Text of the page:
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FEATURE STORY March 8, 2020

Breaking Barriers in Myanmar: Naw K’nyaw Paw

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For International Women’s Day 2020, we’re getting to know the pioneering women across East Asia Pacific who are breaking barriers and creating change for the decade ahead. At the age of 11 Naw K’nyaw Paw became a refugee after being displaced by conflicts. She is now a human rights and women’s rights activist. Meet Naw K’nyaw.

Tell us about yourself.

“My name is Naw K’nyaw Paw and I am a human rights and women’s rights activist. I was born and raised on the Thai-Burma [Myanmar*] border after being displaced by the conflict in Karen State. I became a refugee at age 11 after the Burma Army attacked our village.

Since 2013 I am the General Secretary at the Karen Women’s Organization, a feminist, indigenous rights Community Based Organization founded in 1949 that plays a leadership role in the struggle to bring democracy and human rights to Burma. With 70,000 members, KWO amplifies the voices of women in the peace process by advocating for community involvement and ownership in development and decision-making processes. We focus on capacity building, increasing and strengthening women’s voices and influence, as well as providing education and health services to women and children.

As General Secretary I lead implementation of all our programs and activities, following policies and goals set by the KWO Congress, which meets every 4 years. I joined KWO in 1999 after completing my education in Mae Ra Moe refugee camp in Thailand, and held numerous positions: I was the Coordinator of the Human Rights and Democracy (Youth) Education program; I worked as a Women’s Rights and Leadership Trainer, focusing on training grassroots community members; As an Advocacy Team Leader, I represented Karen people at local and international conferences and meetings, and; I also worked as the KWO Emerging Leaders School and Education Program Coordinator.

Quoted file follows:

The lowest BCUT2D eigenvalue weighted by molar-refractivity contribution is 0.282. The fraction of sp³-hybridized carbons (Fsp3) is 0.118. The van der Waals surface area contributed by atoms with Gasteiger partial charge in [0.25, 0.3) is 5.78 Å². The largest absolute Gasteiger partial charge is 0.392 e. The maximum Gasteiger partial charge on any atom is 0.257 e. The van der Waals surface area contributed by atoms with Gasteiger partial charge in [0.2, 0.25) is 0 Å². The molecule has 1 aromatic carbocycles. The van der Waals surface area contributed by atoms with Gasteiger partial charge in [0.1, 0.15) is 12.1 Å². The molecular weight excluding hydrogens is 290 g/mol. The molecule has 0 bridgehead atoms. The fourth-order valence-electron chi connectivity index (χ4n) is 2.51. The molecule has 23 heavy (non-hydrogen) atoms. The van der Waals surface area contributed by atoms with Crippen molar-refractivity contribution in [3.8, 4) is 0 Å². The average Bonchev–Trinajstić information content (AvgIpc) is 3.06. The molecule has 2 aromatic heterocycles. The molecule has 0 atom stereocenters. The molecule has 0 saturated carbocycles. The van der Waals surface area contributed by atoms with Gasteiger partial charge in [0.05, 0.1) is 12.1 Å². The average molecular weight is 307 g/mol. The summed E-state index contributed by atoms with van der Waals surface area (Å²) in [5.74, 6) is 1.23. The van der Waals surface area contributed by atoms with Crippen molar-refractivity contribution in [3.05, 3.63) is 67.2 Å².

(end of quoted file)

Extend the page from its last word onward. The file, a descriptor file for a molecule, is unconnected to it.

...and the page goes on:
I have traveled, together with Women’s League of Burma representatives and other activists from Burma, to Geneva and New York attending the UN Human Rights Council, the Commission on the Status of Women (CSW) and the UN Permanent Forum on Indigenous Issues (UNPFII). At all these important forums, I raised human rights issues in our community as well as women’s, indigenous and refugee issues. Last year I received the International Women of Courage award from the US government.”

 

What inspires you?

“I am inspired by other women activists and women leaders who have committed themselves to support their communities. I am also inspired by my own community I work with and gain strength from their resilience and persistence.”

 

How do you see Women Breaking Barriers? What does that mean to you?

When women are empowered, they can offer training and break any barriers they are faced with. This means that they have the confidence to speak out, lead and manage their own issues. They can speak for themselves and raise their own issues.

 

Do you have a favourite quote or saying?

Yes. “Women can, Women do!”

 

Where do you see Myanmar and women in 25 years?

I envision more women at the government level with laws that guarantee women’s protection and rights. I see more feminists and women as agents of change, where they are recognized as leaders, and not perceived as weak. I also see spaces where they are free to express themselves safely and independently.

 

What Do you Think is needed in Myanmar for more equality between men and women?

As a grassroots women activist and feminist, I think we need to tackle the root causes of oppression and work through all levels to change laws and policies that disempower women. At the grassroots level, we need to challenge patriarchal systems, dismantle stereotypes and support grassroots women’s leadership. At the policy level, there is a need for reforms to the law and a great need for affirmative action for women.

 

If you could use one word to describe women in Myanmar what would it be?

Strong!

 

What is your big hope for women in Myanmar in the future?

My big hope for women from all different backgrounds in Burma is to come together and fight for their rights, to demand respect and have equality. Women regularly stand up and speak for themselves in everyday life and in civil society forums. Women must continue to participate in leadership opportunities across our community and systems of governance.

That’s my hope and I work every day trying to make that happen.

*Editor’s Note: Naw K’nyaw Paw wishes to use the former name of Myanmar, Burma.
**The views expressed in this article do not necessarily represent the views of the World Bank Group and its employees.



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